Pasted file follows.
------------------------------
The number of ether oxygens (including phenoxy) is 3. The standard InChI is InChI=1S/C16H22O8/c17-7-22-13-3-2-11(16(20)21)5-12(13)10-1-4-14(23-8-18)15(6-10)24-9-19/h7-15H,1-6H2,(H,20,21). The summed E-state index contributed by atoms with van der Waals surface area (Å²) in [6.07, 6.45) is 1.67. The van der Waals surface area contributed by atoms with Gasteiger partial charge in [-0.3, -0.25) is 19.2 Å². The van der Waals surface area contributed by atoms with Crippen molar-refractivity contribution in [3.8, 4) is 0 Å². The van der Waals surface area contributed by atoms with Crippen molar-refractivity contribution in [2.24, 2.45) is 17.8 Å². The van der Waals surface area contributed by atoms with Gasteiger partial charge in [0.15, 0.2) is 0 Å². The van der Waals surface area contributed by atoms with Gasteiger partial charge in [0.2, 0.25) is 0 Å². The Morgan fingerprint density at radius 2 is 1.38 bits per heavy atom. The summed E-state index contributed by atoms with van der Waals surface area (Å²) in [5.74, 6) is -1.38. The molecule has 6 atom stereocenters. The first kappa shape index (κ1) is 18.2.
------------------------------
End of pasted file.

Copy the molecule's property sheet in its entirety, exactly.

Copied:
The number of ether oxygens (including phenoxy) is 3. The standard InChI is InChI=1S/C16H22O8/c17-7-22-13-3-2-11(16(20)21)5-12(13)10-1-4-14(23-8-18)15(6-10)24-9-19/h7-15H,1-6H2,(H,20,21). The summed E-state index contributed by atoms with van der Waals surface area (Å²) in [6.07, 6.45) is 1.67. The van der Waals surface area contributed by atoms with Gasteiger partial charge in [-0.3, -0.25) is 19.2 Å². The van der Waals surface area contributed by atoms with Crippen molar-refractivity contribution in [3.8, 4) is 0 Å². The van der Waals surface area contributed by atoms with Crippen molar-refractivity contribution in [2.24, 2.45) is 17.8 Å². The van der Waals surface area contributed by atoms with Gasteiger partial charge in [0.15, 0.2) is 0 Å². The van der Waals surface area contributed by atoms with Gasteiger partial charge in [0.2, 0.25) is 0 Å². The Morgan fingerprint density at radius 2 is 1.38 bits per heavy atom. The summed E-state index contributed by atoms with van der Waals surface area (Å²) in [5.74, 6) is -1.38. The molecule has 6 atom stereocenters. The first kappa shape index (κ1) is 18.2.